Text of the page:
Transitions are always somewhat precarious, a time when everything we have worked for to this point is in greatest danger of "falling apart".  As the baton is passed, it is easy to fall back and say "I thought the other guy was going to handle that" and things stop happening.  And so transitions need to be handled carefully and with strength.  This Parsha shows that clearly as Y'hoshu'a takes on more and more of the responsibilities of leadership.  And Pin'khas takes on some of the priesthood.

And the natural balance and interaction between Moshe and Aharon and Miryam must now be formalized and declared to the people.  This is another element of gevura, contraction, strength.  "And he will stand before Eleazar, the Coheyn, and ask him about judgements of the shining light, before YHVH, they will discuss this back and forth, for himself and the children of Yisra'el with him, and for all of the community."

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5. Exercises

1. Hands and trust: Study the hand.  How is it used to signify trust?  How is it used to show a lack of trust.  How do you hold your hand before the One?  How do you hold you hands before friends, children, teachers.  How much power is in our hands?  How do we use them for blessing, for good?  Do you use them when you talk?  How?  If you do, try talking without moving them for a bit and if you don't, then try using them with your speech for a while.  What changes?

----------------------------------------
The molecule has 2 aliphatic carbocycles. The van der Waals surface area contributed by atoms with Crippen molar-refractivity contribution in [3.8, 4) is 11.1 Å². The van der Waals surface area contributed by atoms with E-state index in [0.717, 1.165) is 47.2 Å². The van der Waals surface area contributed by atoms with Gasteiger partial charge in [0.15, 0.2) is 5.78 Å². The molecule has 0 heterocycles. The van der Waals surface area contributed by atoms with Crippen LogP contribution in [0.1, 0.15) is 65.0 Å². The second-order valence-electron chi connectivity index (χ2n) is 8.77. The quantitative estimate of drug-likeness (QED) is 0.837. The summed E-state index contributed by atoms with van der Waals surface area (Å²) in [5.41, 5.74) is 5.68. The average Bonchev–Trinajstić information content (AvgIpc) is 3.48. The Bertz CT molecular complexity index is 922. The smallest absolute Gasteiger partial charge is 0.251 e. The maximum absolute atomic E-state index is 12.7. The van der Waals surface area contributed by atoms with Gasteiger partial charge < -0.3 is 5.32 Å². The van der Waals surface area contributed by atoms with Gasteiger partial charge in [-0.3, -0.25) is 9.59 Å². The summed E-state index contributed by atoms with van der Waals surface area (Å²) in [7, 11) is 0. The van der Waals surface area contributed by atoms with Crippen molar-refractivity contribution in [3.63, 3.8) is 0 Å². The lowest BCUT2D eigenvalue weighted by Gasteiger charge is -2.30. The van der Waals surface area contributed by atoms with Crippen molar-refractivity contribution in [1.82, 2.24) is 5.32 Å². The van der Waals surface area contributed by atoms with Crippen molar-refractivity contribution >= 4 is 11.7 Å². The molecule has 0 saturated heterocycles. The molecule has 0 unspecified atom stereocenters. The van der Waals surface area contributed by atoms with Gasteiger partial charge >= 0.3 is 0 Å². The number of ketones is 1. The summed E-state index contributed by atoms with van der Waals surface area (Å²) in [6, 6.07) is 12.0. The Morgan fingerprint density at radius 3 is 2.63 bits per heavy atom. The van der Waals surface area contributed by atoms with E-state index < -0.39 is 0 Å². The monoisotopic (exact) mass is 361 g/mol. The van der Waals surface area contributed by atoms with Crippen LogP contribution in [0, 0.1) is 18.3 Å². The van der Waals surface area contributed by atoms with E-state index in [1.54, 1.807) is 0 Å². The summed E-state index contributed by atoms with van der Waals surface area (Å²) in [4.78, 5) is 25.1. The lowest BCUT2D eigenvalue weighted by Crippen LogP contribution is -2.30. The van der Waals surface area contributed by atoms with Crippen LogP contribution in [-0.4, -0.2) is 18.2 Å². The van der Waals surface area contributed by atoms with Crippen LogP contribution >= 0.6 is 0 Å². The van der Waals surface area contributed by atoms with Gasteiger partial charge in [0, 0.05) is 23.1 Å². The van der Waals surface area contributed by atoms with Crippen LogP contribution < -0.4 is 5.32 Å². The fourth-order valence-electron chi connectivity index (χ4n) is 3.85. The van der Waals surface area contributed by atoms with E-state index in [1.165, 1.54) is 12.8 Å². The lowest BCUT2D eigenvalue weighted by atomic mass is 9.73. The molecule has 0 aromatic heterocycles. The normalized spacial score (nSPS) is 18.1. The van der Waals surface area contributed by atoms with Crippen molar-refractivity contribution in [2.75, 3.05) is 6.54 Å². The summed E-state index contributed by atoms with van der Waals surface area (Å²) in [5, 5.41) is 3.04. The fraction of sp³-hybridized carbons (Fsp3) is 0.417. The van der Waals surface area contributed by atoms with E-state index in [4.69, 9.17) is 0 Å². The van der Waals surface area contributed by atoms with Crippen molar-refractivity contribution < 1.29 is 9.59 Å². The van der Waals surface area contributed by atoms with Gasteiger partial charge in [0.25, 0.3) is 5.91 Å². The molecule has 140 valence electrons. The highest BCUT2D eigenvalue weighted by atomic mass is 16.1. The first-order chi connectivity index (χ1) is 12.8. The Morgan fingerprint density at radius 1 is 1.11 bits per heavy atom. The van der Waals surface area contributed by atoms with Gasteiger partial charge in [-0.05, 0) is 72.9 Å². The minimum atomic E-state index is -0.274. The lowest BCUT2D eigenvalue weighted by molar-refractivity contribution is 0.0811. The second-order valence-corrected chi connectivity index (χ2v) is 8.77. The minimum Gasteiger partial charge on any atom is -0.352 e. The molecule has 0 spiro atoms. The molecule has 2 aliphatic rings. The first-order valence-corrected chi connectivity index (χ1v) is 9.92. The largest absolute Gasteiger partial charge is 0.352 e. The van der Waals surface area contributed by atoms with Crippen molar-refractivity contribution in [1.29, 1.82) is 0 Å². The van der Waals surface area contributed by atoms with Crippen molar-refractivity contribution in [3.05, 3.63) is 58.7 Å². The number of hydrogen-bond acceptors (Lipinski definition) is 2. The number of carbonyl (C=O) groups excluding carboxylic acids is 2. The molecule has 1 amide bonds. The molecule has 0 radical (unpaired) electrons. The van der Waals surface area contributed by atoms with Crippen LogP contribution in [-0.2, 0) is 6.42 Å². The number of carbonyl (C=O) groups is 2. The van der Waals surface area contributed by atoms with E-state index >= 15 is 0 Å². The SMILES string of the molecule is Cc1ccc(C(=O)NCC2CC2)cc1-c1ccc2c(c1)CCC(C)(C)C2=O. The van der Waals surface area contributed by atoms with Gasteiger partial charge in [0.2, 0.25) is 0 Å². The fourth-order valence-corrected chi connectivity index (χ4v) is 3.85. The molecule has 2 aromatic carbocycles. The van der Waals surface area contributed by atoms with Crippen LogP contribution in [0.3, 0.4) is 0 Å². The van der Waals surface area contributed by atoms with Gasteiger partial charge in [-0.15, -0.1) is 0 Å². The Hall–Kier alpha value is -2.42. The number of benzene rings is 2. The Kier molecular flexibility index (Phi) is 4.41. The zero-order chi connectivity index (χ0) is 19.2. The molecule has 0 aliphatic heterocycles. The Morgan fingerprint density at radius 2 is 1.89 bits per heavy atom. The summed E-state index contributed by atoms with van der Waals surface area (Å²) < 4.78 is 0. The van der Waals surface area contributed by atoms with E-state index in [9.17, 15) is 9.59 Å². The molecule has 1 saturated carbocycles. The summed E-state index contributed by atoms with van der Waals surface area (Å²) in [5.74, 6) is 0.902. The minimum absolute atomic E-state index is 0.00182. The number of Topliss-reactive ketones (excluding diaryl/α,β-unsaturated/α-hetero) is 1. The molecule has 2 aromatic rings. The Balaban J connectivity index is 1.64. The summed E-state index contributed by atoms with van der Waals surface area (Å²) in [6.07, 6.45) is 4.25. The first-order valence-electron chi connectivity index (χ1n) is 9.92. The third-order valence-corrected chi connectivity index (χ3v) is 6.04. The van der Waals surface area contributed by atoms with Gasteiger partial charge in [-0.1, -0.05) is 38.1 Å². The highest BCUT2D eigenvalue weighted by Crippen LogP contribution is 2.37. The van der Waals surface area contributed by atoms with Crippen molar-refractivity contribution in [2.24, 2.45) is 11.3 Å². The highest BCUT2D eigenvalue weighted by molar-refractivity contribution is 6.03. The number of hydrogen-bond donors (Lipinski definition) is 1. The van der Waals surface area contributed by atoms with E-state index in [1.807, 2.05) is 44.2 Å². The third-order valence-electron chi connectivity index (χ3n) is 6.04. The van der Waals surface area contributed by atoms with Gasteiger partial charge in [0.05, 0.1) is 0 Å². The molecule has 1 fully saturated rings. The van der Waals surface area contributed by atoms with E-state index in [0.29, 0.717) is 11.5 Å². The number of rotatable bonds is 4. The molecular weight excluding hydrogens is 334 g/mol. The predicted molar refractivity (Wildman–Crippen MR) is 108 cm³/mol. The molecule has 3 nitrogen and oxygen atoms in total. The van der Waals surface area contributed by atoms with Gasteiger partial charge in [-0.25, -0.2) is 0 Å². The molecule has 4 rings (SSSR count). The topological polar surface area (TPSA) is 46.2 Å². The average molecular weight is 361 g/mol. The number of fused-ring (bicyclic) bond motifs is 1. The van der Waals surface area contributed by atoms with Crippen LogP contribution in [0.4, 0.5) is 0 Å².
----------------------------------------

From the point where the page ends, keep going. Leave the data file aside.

2. Names and families: When you think about family and friends, how do you name them?  Do you follow the biblical example of saying "XX and XX's family"?  When do you assign a family to a woman and when do you assign it to a man.  What's different?  Who are the leaders in families that you know?  What sets them apart?

3. Ru'akh: What does it feel like to have ru'akh (Elohim and Khakhma) inside us?  What are examples of how this affects us?  What are some examples of having ru'akh, what are some examples of lacking it? What are the dangers either way? How can you nurture ru'akh in yourself?  in others?  in children?

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ADS: ALEPH -- the Alliance for Jewish renewal. www.aleph.org If you aren't a member yet, please give very serious consideration to joining. The magazine, New Menorah, alone, is worth whatever you give. (Plus it helps pay for the rabbinic program where I am studying!)

And you can order the Torah Cards and my jewelry through Mercaz at (216)595-0707 -- ask for Larry)
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There are many traditional interpretations of the parsha that I neither talk about nor mention. That is done from a position of space. I trust that the average reader is either familiar with these or can find many of them easily in other commentaries readily available. 

Thanks for reading this. If I have offended you, please forgive me -- that was not my intention. If you found some joy or happiness in reading this, thank you for allowing me to be a part. If you found a reason to think about something more deeply - kol hakavod and thank you!

And to the people giving me feedback thank you so much! I enjoy all of it. (Including the typos) You have made this weekly practice wonderful.

b'v'rakha,

Candy

(c) 2001 Candy Lobb All rights reserved